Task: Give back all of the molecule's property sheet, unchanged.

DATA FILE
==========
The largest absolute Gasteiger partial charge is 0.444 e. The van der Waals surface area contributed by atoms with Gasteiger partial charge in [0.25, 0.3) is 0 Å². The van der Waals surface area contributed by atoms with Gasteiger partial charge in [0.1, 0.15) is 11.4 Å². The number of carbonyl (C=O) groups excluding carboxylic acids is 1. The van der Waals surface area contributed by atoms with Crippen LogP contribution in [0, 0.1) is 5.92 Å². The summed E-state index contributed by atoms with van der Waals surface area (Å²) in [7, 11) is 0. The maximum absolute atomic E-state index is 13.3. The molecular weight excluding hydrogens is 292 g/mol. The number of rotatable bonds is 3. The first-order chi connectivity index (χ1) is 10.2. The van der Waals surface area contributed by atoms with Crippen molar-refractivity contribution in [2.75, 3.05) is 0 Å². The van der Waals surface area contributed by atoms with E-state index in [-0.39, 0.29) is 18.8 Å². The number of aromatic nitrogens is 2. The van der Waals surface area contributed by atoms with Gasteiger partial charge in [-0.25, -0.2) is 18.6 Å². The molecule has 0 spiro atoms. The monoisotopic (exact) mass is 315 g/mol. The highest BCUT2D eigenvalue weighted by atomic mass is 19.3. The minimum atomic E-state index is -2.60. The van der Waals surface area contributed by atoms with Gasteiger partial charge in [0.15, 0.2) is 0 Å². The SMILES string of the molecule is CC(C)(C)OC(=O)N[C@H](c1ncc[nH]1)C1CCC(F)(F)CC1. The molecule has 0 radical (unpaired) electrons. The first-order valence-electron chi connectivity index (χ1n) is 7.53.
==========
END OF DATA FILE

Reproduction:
The largest absolute Gasteiger partial charge is 0.444 e. The van der Waals surface area contributed by atoms with Gasteiger partial charge in [0.25, 0.3) is 0 Å². The van der Waals surface area contributed by atoms with Gasteiger partial charge in [0.1, 0.15) is 11.4 Å². The number of carbonyl (C=O) groups excluding carboxylic acids is 1. The van der Waals surface area contributed by atoms with Crippen LogP contribution in [0, 0.1) is 5.92 Å². The summed E-state index contributed by atoms with van der Waals surface area (Å²) in [7, 11) is 0. The maximum absolute atomic E-state index is 13.3. The molecular weight excluding hydrogens is 292 g/mol. The number of rotatable bonds is 3. The first-order chi connectivity index (χ1) is 10.2. The van der Waals surface area contributed by atoms with Crippen molar-refractivity contribution in [2.75, 3.05) is 0 Å². The van der Waals surface area contributed by atoms with E-state index in [-0.39, 0.29) is 18.8 Å². The number of aromatic nitrogens is 2. The van der Waals surface area contributed by atoms with Gasteiger partial charge in [-0.25, -0.2) is 18.6 Å². The molecule has 0 spiro atoms. The monoisotopic (exact) mass is 315 g/mol. The highest BCUT2D eigenvalue weighted by atomic mass is 19.3. The minimum atomic E-state index is -2.60. The van der Waals surface area contributed by atoms with Gasteiger partial charge in [0.15, 0.2) is 0 Å². The SMILES string of the molecule is CC(C)(C)OC(=O)N[C@H](c1ncc[nH]1)C1CCC(F)(F)CC1. The molecule has 0 radical (unpaired) electrons. The first-order valence-electron chi connectivity index (χ1n) is 7.53.